I don’t do massages.
Getting one implies that I’m overworked and stressed—both of which suggest weakness. In my world, weakness is the kiss of death.
I’ve been the head of the McManus family for five years, ever since my hardnosed bastard of a father dropped dead on the tennis court of his estate, probably to avoid losing the match. He hated second place. I don’t remember a time when I wasn’t being groomed to step into his shoes and run the Boston underworld in which I was brought up. There wasn’t a hiccup when I took over, tightening up the operation and bringing the family into the twenty-first century.
I’m not a good man.
I’ve killed. I’ve intimidated. My business practices are illegal, immoral—and they make me a lot of money. I’ve got no intention of going legit any time soon, like the pale, pencil-pushing stool pigeons I see waiting at bus stops when I pass by in my Bugatti. No fucking thanks.
Those are the kind of men who get massages. Their positions at their jobs aren’t contingent on their strength. Their resilience. Their immortality.
Rich, my right-hand man, thinks he’s doing me some big favor surprising me with a massage on my thirty-fifth birthday, but if he thinks I’m going to lie down and let some stranger rub oil that smells like flowers on me for an hour, he’s got another think coming.
Unfortunately, Richie’s mind doesn’t work as quickly as everyone else’s and I don’t hurt his feelings, if I can help it. I met Rich on the first day of second grade when he was getting his ass kicked on the kickball field by a bunch of fourth graders. Growing up in Southie, I’d learned to mind my own business before I could walk, but I didn’t like the way the older boys had singled out learning disabled Richie. Didn’t seem fair.
So I sent them crying to the nurse’s office holding their bloody noses.
Richie has been my shadow ever since. No one messes with him now. I make sure he’s got an armed guard at his disposal at all times. Usually I do, too, but I don’t need my employees thinking I’ve gone soft.
“You’re going to love it, Walker. Love it. Best massage of your life.” Richie is wringing his Sox cap in hands. “I told them to give you the VIP treatment.”
I scratch an eyebrow. “Thanks, Rich.”
Yeah, not happening. I’ll sit in the room and check in with my lieutenants over the phone for an hour. The masseuse can text her boyfriend or whatever. Everyone goes home happy. The alternative is taking off my clothes and lying down, vulnerable in an unfamiliar place. That’s how people like me get killed and I’m planning on living for a while.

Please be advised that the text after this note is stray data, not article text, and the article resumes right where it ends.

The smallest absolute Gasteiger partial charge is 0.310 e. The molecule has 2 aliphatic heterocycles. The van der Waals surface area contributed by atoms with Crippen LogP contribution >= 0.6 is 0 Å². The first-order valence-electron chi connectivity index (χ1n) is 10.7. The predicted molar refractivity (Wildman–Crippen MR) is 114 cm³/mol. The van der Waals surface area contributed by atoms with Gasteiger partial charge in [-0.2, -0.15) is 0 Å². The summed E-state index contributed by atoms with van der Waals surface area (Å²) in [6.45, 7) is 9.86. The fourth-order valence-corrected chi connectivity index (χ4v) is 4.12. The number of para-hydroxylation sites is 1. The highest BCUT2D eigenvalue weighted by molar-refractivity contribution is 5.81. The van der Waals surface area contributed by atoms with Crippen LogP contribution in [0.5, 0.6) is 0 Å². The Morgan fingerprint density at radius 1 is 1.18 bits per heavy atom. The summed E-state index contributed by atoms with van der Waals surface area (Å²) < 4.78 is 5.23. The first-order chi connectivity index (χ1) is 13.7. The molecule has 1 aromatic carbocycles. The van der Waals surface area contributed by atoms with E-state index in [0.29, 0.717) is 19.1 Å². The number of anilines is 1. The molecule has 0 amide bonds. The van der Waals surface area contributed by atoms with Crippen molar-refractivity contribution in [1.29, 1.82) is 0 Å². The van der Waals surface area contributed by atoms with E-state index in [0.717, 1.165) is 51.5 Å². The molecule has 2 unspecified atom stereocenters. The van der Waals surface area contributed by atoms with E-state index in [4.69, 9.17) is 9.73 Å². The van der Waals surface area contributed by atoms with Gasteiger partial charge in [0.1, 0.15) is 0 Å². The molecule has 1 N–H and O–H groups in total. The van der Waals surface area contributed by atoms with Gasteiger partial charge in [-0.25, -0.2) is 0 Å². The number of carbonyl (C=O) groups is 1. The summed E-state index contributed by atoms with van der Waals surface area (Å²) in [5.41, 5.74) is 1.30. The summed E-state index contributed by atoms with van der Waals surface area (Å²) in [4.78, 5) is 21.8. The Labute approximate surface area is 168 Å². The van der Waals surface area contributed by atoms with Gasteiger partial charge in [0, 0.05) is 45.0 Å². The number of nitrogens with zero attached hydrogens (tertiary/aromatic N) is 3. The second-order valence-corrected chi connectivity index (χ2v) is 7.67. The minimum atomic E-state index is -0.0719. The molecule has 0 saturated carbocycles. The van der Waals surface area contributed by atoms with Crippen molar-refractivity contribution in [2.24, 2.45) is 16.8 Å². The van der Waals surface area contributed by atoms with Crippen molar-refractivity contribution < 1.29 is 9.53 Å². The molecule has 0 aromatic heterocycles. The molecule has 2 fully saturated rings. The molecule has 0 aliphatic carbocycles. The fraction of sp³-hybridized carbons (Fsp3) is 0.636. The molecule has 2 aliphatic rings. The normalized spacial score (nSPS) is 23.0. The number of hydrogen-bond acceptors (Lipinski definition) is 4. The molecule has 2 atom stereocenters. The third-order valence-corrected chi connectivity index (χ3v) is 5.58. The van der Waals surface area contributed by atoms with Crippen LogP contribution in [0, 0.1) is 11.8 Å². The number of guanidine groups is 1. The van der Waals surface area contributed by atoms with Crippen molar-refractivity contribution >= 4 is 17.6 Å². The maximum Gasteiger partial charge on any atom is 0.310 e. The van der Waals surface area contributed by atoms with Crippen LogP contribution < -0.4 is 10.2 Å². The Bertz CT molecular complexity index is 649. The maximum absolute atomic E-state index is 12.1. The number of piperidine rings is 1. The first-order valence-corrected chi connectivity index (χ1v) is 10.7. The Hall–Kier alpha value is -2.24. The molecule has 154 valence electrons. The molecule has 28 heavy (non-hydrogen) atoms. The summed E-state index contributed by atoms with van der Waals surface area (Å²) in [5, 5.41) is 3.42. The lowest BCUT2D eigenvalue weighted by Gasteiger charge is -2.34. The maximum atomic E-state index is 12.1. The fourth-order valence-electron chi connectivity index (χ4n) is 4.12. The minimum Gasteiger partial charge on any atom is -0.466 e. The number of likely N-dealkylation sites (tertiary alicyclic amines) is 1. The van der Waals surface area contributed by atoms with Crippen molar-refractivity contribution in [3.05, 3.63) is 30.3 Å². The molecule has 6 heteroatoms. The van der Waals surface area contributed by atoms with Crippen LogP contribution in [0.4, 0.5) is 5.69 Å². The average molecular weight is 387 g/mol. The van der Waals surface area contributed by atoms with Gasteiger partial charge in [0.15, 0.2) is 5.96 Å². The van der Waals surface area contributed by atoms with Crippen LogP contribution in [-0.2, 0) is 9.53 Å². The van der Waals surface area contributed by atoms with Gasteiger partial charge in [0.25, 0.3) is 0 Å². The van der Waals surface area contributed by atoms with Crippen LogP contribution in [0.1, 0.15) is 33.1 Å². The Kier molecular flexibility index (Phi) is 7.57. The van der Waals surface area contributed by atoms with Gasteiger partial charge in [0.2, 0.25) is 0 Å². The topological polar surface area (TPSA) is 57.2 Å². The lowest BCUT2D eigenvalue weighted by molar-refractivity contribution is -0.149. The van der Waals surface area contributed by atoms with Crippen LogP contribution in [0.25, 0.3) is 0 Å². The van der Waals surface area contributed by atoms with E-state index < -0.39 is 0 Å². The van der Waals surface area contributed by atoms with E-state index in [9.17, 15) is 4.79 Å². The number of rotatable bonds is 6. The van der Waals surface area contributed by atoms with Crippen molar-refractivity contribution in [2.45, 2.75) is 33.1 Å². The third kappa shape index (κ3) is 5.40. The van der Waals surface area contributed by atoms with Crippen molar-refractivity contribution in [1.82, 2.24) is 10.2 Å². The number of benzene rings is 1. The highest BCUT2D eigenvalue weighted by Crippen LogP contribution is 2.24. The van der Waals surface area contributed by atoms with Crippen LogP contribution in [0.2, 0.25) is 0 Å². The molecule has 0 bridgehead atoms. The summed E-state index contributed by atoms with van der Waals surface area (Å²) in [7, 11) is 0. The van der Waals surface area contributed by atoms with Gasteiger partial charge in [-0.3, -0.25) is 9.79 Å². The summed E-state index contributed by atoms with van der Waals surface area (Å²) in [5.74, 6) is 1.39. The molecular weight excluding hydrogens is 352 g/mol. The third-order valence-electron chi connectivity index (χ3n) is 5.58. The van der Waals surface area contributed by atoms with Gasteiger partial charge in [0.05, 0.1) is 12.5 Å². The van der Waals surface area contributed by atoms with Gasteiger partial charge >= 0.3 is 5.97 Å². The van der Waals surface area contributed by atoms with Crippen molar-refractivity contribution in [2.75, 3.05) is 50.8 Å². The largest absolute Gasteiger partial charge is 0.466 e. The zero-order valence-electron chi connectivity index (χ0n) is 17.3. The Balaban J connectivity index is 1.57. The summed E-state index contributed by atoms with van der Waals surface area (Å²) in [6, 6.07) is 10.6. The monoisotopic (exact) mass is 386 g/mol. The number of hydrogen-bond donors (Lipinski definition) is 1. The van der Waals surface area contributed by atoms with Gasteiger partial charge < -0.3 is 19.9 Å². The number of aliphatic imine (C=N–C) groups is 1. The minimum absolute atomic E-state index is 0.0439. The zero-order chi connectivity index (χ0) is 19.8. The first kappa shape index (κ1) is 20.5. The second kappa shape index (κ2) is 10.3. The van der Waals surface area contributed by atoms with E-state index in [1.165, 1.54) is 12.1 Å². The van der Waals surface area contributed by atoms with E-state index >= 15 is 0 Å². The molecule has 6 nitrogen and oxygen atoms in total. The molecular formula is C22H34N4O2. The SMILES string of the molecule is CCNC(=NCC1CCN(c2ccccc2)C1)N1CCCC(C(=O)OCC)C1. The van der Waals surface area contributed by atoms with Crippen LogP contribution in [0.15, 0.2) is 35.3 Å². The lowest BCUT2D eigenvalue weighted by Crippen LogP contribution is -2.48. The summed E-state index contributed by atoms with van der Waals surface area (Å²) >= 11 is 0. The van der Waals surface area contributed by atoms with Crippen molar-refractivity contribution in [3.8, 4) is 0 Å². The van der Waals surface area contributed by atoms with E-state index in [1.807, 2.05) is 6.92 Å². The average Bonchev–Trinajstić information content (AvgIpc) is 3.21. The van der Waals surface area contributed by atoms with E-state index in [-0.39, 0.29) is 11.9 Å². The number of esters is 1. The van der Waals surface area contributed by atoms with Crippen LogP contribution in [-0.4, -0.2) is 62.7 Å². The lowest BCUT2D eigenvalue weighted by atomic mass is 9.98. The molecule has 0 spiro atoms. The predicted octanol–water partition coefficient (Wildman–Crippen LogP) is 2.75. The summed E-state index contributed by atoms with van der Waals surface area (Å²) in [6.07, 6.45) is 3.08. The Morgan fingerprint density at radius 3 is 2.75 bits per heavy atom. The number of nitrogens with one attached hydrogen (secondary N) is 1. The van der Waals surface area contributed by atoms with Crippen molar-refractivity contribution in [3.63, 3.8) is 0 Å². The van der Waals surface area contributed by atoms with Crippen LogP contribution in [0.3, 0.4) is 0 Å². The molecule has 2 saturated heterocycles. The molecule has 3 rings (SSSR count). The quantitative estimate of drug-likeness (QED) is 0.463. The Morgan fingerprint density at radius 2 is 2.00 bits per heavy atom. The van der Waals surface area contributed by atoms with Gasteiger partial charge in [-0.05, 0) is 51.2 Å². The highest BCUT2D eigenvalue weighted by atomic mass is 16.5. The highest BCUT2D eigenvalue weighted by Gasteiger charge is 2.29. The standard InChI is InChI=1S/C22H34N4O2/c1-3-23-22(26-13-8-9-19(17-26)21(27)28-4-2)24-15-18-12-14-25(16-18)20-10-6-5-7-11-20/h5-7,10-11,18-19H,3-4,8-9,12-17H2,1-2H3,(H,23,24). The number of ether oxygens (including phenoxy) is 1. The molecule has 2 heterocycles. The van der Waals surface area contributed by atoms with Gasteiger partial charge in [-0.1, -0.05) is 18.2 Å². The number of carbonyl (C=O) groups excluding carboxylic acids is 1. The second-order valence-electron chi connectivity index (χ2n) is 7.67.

“Now, this isn’t one of them cheap p-places,” Rich continues in an excited tone, as we turn the corner onto a quiet, tree-lined street. It’s the section of the neighborhood where I don’t spend a lot of time. Part of the city’s “improvement” measures, which amount to some coffee shops, an overpriced shoe store and apparently, a day spa. Based on the total lack of foot traffic, I’m guessing South Boston ain’t looking to be improved on. “It’s not one of those happy ending deals, either. It’s a real, professional joint.”
“Yeah, I’m really looking forward to it,” I say, patting him hard on the shoulder. “A little R and R never hurt anyone, right?”
“Exactly.” He slaps his hat down on his head and opens a frosted glass door, set back from the street in a wreath of ivy and brick. Before we duck inside, I take a moment to scan the street for anything out of the ordinary. We were cautious coming here, doubling back and taking quieter roads, but the atmosphere has been tense lately in Southie.
A rival outfit from New York has been breathing down my neck to make a deal. They want to transport weapons through my neighborhood and they didn’t take it well when I told them to fuck off. I wouldn’t put it past them to make an attempt to forcibly remove me, their roadblock between point A and point B. I’m planning a visit to New York soon to put a stop to the situation in person, by fair means or foul, but until then, I’m taking no chances.
“And don’t you worry, boss,” Richie continues. “Don’t you worry, because I’ll be right in the waiting room watching your back.”
“I know you will, Rich.”
The receptionist, a young girl with a deep brown complexion and short braids, looks up and drops the phone she was cradling between her ear and shoulder. “Uh.” She stands up and drops back into her seat. “Oh God. I, um…I just work here. Should I get the manager—”
“Relax.” I hold up a hand and bare my teeth in my best impression of a smile. I get this reaction anywhere I go in Boston. And based on her accent, she’s local enough to know who I am. “My friend here booked me a massage.”